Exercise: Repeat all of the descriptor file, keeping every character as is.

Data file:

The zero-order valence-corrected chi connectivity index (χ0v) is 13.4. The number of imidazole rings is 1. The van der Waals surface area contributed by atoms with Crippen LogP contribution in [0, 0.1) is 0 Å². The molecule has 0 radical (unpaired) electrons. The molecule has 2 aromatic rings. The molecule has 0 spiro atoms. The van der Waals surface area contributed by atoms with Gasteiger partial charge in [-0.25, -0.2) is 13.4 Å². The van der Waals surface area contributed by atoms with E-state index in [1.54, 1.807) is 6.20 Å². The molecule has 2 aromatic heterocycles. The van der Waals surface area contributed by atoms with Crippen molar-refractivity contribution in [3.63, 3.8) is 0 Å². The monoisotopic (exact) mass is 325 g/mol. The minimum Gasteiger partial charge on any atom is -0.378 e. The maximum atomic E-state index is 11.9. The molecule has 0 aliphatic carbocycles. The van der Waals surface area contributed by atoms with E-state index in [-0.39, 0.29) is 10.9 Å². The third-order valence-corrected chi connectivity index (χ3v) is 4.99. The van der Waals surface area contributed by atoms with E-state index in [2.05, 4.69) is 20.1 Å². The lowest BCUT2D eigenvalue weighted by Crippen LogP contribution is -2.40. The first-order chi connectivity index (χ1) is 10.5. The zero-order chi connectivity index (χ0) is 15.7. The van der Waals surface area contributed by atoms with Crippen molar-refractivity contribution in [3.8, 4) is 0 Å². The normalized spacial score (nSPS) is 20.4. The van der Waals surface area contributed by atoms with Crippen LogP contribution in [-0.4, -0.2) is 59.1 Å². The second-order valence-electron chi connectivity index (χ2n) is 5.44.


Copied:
The zero-order valence-corrected chi connectivity index (χ0v) is 13.4. The number of imidazole rings is 1. The van der Waals surface area contributed by atoms with Crippen LogP contribution in [0, 0.1) is 0 Å². The molecule has 0 radical (unpaired) electrons. The molecule has 2 aromatic rings. The molecule has 0 spiro atoms. The van der Waals surface area contributed by atoms with Gasteiger partial charge in [-0.25, -0.2) is 13.4 Å². The van der Waals surface area contributed by atoms with E-state index in [1.54, 1.807) is 6.20 Å². The molecule has 2 aromatic heterocycles. The van der Waals surface area contributed by atoms with Crippen molar-refractivity contribution in [3.63, 3.8) is 0 Å². The monoisotopic (exact) mass is 325 g/mol. The minimum Gasteiger partial charge on any atom is -0.378 e. The maximum atomic E-state index is 11.9. The molecule has 0 aliphatic carbocycles. The van der Waals surface area contributed by atoms with E-state index in [-0.39, 0.29) is 10.9 Å². The third-order valence-corrected chi connectivity index (χ3v) is 4.99. The van der Waals surface area contributed by atoms with E-state index in [2.05, 4.69) is 20.1 Å². The lowest BCUT2D eigenvalue weighted by Crippen LogP contribution is -2.40. The first-order chi connectivity index (χ1) is 10.5. The zero-order chi connectivity index (χ0) is 15.7. The van der Waals surface area contributed by atoms with Crippen molar-refractivity contribution in [3.8, 4) is 0 Å². The normalized spacial score (nSPS) is 20.4. The van der Waals surface area contributed by atoms with Crippen LogP contribution in [-0.4, -0.2) is 59.1 Å². The second-order valence-electron chi connectivity index (χ2n) is 5.44.